Experimental Feature: Audio Read Version
“Next War: Reimaging How We Fight” by John Antal is available from Casemate.
Determining the future of war is fraught with peril. Sir Lawrence Freedman penned a superb book “The Future of War” which explored how successive generations thought the character of war would change and evolve, and their strategic surprise when it didn’t turn out as expected. Whilst the future of war almost never looks as one thinks it would (or should) identifying and anticipating disruptions is a useful exercise, and one to which author John Antal offers a welcome contribution in “Next War”.
Antal draws his lessons from three recent conflicts: the 2020 Second Nagorno-Karabakh War (about which he has written a standalone book “7 Seconds to Die”), the Israel-Hamas war of 2021, and Russia’s 2023 invasion of Ukraine. While a small sample size, the three conflicts are nonetheless instructive about the changing character of modern warfare. He restricts his focus to the tactical and operational domains of warfare. Each of the nine disruptors he identifies will have strategic implications that result from their battlefield impact, but Antal sensibly keeps his focus narrow.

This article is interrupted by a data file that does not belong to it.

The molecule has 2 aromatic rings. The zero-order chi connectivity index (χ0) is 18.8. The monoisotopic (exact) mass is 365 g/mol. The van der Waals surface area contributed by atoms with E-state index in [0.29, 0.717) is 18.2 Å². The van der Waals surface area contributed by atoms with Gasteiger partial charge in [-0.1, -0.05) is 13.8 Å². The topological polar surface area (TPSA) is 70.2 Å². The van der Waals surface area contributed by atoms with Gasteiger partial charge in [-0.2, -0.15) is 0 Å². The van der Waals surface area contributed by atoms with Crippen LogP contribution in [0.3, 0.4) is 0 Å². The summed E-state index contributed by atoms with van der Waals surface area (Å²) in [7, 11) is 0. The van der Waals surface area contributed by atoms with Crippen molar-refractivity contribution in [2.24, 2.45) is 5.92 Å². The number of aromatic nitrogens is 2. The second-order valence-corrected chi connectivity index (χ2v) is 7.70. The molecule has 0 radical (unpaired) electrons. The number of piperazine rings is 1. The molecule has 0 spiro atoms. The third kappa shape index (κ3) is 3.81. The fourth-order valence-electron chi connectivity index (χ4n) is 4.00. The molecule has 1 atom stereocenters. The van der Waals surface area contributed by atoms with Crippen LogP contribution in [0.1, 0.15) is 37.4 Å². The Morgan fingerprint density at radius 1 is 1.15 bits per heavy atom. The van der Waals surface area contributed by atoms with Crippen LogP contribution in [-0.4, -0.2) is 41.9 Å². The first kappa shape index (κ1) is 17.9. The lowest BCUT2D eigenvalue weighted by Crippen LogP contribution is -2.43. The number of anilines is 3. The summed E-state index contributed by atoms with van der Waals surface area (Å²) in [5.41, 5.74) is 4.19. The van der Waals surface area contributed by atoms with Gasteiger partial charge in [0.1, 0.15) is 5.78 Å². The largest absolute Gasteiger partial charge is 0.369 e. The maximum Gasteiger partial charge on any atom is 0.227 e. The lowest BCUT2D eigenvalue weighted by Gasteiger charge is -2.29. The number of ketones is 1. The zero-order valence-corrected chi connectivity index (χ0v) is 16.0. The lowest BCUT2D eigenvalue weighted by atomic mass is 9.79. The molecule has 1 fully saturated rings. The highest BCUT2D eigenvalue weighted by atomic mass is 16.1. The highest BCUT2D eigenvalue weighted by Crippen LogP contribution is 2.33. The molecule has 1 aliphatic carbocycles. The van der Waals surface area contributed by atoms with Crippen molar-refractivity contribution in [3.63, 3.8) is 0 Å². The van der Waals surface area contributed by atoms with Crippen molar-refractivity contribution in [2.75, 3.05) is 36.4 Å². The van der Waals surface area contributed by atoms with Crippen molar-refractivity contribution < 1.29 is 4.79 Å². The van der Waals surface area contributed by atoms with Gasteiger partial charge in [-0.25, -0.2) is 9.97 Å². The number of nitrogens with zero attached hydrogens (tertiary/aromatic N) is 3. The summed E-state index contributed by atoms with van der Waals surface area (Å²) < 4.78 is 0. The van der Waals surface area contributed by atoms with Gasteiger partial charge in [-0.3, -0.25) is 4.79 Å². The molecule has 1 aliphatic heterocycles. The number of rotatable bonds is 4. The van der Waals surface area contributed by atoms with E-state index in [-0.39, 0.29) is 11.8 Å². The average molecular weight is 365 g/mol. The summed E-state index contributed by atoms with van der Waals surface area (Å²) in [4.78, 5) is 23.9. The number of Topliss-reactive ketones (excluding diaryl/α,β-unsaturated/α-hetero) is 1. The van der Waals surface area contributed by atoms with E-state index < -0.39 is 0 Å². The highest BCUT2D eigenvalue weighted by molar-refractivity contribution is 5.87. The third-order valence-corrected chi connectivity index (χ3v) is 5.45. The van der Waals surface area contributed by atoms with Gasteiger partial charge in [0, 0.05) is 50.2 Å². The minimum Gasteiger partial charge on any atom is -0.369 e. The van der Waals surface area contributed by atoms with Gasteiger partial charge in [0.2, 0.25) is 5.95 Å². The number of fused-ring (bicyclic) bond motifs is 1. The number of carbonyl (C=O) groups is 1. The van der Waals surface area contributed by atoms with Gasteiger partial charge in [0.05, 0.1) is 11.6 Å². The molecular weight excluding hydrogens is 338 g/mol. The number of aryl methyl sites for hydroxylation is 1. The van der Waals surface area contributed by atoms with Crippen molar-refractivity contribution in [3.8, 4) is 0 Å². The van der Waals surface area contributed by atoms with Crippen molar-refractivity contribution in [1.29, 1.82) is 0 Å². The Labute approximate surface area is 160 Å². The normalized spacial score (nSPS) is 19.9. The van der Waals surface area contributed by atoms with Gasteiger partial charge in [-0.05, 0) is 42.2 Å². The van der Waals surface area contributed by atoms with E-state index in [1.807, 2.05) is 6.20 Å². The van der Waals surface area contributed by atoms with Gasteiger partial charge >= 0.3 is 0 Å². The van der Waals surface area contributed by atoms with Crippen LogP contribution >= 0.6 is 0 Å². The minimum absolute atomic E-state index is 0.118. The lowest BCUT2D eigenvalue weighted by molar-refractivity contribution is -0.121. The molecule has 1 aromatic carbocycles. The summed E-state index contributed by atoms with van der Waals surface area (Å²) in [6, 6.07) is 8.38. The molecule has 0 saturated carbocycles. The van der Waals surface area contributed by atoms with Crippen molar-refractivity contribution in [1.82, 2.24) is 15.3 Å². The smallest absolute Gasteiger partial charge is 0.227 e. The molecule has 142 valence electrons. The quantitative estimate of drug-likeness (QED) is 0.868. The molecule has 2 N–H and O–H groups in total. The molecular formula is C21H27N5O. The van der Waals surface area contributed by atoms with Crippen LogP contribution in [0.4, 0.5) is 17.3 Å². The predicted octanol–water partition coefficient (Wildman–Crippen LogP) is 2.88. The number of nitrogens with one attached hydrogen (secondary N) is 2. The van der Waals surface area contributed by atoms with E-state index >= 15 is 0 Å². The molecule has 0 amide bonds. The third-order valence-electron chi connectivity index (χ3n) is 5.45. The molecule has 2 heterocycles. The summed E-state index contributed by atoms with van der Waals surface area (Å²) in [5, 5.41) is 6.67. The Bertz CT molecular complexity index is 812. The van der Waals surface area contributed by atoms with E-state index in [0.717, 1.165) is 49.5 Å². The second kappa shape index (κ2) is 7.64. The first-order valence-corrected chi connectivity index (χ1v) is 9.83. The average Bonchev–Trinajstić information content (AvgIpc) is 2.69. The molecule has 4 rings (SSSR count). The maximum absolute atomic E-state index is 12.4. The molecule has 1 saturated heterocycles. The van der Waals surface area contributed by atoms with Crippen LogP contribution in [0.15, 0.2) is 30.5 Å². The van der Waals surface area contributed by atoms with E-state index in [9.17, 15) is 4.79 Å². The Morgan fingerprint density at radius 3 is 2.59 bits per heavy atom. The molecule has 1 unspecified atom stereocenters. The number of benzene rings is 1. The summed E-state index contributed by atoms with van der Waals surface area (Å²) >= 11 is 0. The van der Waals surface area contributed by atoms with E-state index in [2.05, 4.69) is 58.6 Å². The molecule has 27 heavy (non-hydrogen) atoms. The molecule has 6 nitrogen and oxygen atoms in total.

Each section is prefaced by a fictional, but real-world-inspired scenario that illustrates the disruption about which he is writing. For example, about the “transparent battlefield” he pens a fictional account the 2014 Battle of Zelenopillya, which saw a single Russian artillery strike nearly destroy two Ukrainian mechanized battalions in a matter of minutes. In Antal’s telling, it was Russian subterfuge that saw a Ukrainian mother call her son in one of the battalions that led to his position being fixed and ultimately finished.